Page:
The Big Opportunity for Bots in Messaging

By boris, December 15, 2015

Messaging platforms are gaining more and more mindshare. Michael Wolf’s deck on the Future of Tech and Media shows that messaging will soon blow past social media as the dominant media activity and will add 1 billion new users by 2018. Given these numbers, the opportunities for messaging platforms are getting very interesting – particularly in terms of how to leverage messaging platforms to help people solve problems at work and in day to day life.

Improvements in Artificial Intelligence (AI) and Natural Language Programming (NLP) now make it possible to: 1) use conversational language as command line (the bot understands what you want) and 2) automate the execution of the command (the bot does what you asked for). Extending this to a messaging platform…it’s possible to text your request and have it fulfilled by an automated and scalable backend.

As the first stage, we’re already seeing messaging bots that act as gateways or aggregators to existing services. These are typically shortcuts to on-demand services, for example, to order food or an Uber. However, the potential for such aggregators is rather limited, since there’s not much value add and most on-demand services will likely have their own messaging bots in the near future. For example, 99designs has a Tasks Bot for Slack.

Growth areas for messaging bots

The real opportunity in messaging is to help people solve problems in areas where the underlying service doesn’t exist or the user doesn’t already know about the service (aka discovery).

The challenge here is you need a lot of data about customer preferences and behaviors. At the beginning, there’s a high level of human involvement needed to train the AI bot on what the user is really asking for and how to best solve their need.

BuzzFeed provides a look at the human training involved in developing M, the artificial intelligence that Facebook is building into its Messenger app. Currently, whenever someone sends M a message, the AI engine takes a first stab at the response, but this response is always reviewed, and then possibly edited, by a human trainer. All this data is fed back to M so that it will learn to get better and better. The idea is that in time, more and more tasks can be executed by AI and the service can scale.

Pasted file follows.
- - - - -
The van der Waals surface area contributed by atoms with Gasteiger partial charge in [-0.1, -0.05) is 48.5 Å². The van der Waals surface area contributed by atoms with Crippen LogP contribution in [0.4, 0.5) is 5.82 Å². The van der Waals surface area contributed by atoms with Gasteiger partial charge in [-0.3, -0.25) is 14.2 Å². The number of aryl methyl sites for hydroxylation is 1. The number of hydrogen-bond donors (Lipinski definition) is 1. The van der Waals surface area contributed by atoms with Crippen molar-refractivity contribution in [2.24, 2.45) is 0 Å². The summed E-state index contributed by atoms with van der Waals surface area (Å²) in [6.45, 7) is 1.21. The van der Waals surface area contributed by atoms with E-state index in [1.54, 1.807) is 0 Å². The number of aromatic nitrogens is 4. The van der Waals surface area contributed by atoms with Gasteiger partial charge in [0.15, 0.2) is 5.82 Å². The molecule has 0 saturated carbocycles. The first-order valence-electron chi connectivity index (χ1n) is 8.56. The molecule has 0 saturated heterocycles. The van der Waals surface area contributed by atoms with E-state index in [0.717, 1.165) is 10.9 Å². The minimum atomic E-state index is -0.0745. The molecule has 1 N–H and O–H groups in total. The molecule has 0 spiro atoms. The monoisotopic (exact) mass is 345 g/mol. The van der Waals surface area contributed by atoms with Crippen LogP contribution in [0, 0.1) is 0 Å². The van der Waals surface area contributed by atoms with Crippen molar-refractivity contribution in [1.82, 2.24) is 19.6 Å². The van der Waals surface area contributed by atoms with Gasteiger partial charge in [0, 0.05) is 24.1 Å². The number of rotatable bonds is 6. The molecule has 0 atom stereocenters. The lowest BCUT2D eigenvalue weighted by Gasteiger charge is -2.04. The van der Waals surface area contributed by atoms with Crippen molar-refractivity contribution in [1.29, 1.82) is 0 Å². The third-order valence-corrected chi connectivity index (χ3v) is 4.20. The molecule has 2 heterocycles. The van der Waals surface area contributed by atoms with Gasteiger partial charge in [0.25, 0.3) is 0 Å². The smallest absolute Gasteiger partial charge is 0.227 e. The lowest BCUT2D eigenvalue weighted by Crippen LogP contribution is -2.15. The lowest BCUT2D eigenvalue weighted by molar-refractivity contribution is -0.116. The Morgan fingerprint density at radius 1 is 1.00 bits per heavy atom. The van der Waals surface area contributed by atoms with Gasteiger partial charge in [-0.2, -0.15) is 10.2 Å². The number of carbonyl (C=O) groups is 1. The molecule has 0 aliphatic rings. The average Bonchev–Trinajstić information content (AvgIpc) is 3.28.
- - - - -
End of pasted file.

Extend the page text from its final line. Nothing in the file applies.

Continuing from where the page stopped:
Startups Operator and Magic are following a similar playbook. But it’s clear that any company needs a lot of funding to support all the human assistance while building the AI backend. On top of the funding challenge, there’s a real risk looming for startups who enter this space that Facebook or another platform will soon own the business.

Automating tasks in the enterprise

The other interesting opportunity for AI is to automate common chores for business users. We’ve already seen several virtual assistants go after the meeting scheduling market: e.g. and Clara Labs. The key here is removing any friction by being part of the regular workflow; for example, copy your virtual assistant on an email for an upcoming meeting and AI will take over from there.

It’s easier for startups to gain traction in the business space, since the tasks are relatively cut and dry. For example, a bot can quickly grasp how to schedule a meeting with predefined rules versus having to field consumer requests on anything from ordering an anniversary present to drawing a picture of the sunset. For this reason, you probably don’t have to years of stealth mode to build a solution catering to enterprise users.

In addition, the rise of Slack as a platform provides the opportunity to add further value: e.g. schedule internal meetings or collect regular updates from group members (see this good overview of the current Slack bots).

However, given the fact that external communication in the enterprise is still centered around email, it will be interesting to see how AI players will bridge the different communications platforms or if they will just focus solely on email, Slack or another platform. The other big question is if these apps will stay focused on narrow use cases or try to position themselves as a complete personal assistant.

The bottom line is we’ll be looking closely at the AI and messaging space in the coming year. The emergence of a new communication platform always sparks major innovation. Winning the consumer space will take heavy people-power and funding. There are easier opportunities to be had in the enterprise side, but you’ll need to figure out which use cases and which communication platform to pursue.

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